Monday, September 21, 2009


Kids are highly interesting.

They suddenly appear at your elbow, staring at your computer while you scratching your head while squinting at a 91 page pdf about Communist hardliners in the early 80s and what they said to Gorbachev and why can't they say it in English oh it is English man I need a dictionary.

You look down at them, peering up at you, the small and warm things. They are so..comfortable with their bodies. It wasn't that long ago. How can you have forgotten? They lean on your shoulder and breathe down your forearm, totally indifferent to norms of social distance.

You need to entertain them. But somehow you don't know what normal kids like. Especially these days. You were always entertaining yourself with imaginary celebrity cartoons and horse rides in the Mexican desert as a kid. Oh, and alone.

So you look through your C and D drive. Um, no not those photos of your class trip. Or that folder with all the collections from 'Marc by Marc Jacobs'. So the older one takes over your computer (after politely asking) and plays something called Pinball which you didn't even know existed in your computer.

You attempt to educate the younger one (ah, the only thing you seem to know). So you take out that ginormous atlas you have and begin by pointing out where India is. But he seems more interested in the animal illustrations that accompany it and calls out all their names. Not bad. Even though that's not a donkey with a pouch hopping over Australia...

The atlas somehow is shut and now you two are racing small cars over its surface. He crashes into your car over the flag of Ghana. "License!" demands our young enforcer of the law. "I don't have one", I mutter sheepishly (ah that's me, always adding the twist like a good obedient student of scriptwriting that I am). "Okay, five rupees" says he. And you fork an imaginary amount over. Yikes! Five years old and he knows about corruption.

The game continues, with innumerable car crashes and somersaults and red lights and eventually you move over to pay some attention to the ten year old who has achieved impressive scores on Pinball. You show her pictures of your social awareness trip and then of your former college, rather wistfully. So many pictures. Why are you showing her this anyway? She comments about the make-up you've worn in one photo and that is why you, bespectacled, ponytailed and home clothes-clad look um, different right now. Observant children these days.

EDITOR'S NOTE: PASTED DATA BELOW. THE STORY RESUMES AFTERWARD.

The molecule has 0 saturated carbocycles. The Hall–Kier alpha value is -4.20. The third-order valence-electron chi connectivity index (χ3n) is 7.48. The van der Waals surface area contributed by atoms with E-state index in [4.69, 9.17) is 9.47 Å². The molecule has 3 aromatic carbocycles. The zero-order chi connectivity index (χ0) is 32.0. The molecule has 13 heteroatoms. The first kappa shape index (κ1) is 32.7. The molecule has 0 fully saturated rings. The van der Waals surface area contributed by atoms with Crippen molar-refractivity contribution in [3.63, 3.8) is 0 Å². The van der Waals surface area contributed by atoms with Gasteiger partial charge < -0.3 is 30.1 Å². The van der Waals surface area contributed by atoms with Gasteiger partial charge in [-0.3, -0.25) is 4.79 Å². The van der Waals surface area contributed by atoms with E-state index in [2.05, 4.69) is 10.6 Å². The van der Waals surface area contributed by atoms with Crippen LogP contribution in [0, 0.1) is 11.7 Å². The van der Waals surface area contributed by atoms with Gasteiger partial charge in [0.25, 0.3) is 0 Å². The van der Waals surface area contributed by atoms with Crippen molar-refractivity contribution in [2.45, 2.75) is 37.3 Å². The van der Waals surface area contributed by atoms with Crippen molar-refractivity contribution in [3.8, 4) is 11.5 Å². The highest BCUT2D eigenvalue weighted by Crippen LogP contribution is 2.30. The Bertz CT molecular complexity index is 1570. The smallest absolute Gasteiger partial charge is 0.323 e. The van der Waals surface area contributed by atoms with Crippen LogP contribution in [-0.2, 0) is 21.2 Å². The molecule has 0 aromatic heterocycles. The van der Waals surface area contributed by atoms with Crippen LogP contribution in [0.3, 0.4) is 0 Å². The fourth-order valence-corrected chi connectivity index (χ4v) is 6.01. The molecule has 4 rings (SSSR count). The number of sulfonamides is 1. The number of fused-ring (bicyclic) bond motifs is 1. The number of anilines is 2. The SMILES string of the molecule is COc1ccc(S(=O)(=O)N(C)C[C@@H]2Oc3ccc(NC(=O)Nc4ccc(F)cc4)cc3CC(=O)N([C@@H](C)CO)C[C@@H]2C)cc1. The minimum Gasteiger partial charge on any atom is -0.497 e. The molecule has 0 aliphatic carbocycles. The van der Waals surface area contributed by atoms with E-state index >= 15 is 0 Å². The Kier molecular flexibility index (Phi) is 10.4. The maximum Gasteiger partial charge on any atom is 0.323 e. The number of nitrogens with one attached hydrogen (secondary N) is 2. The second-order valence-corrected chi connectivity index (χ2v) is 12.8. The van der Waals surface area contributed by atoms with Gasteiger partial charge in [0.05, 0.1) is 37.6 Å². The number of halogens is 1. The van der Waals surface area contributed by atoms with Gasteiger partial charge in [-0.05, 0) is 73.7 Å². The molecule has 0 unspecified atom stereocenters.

You politely excuse yourself and the dignified ten year old apologises for having interrupted the collapse of the Soviet Union. You turn to your computer screen, black and white words and things that happened long ago. But the police officer demands another car crash and you succumb.

Auditory fixations

I have a genetically acquired syndrome.

It is a problem. It really is.

As you are well aware by now, I have an obsession for music. Thanks to Trilok Gurtu who declares that he feels nothing for music as it is not something you can love or enjoy. It is so much within and yet all-encompassing that it surpasses words.

Okay, but this is not the problem.

My computer is in a corner of my father's room. My eardrums are throbbing right now because Benny Goodman's 'Sing sing sing' is blasting at full volume on youtube. The tiles on the floor are going to crack because my foot just cannot stay still. And across the room, neither can my father's.

The obsession, the need, the desperation to be surrounded by music at all times and of all types is really not the issue. The need to share it is.

My mother, alas, is not very musical. She gave up on the flute after one lesson. Don't get me wrong, she likes to sing and likes a choice few songs based on their melody or danceable quality alone. But she does not go crazy. She prefers the music to be turned down low so that conversation is feasible.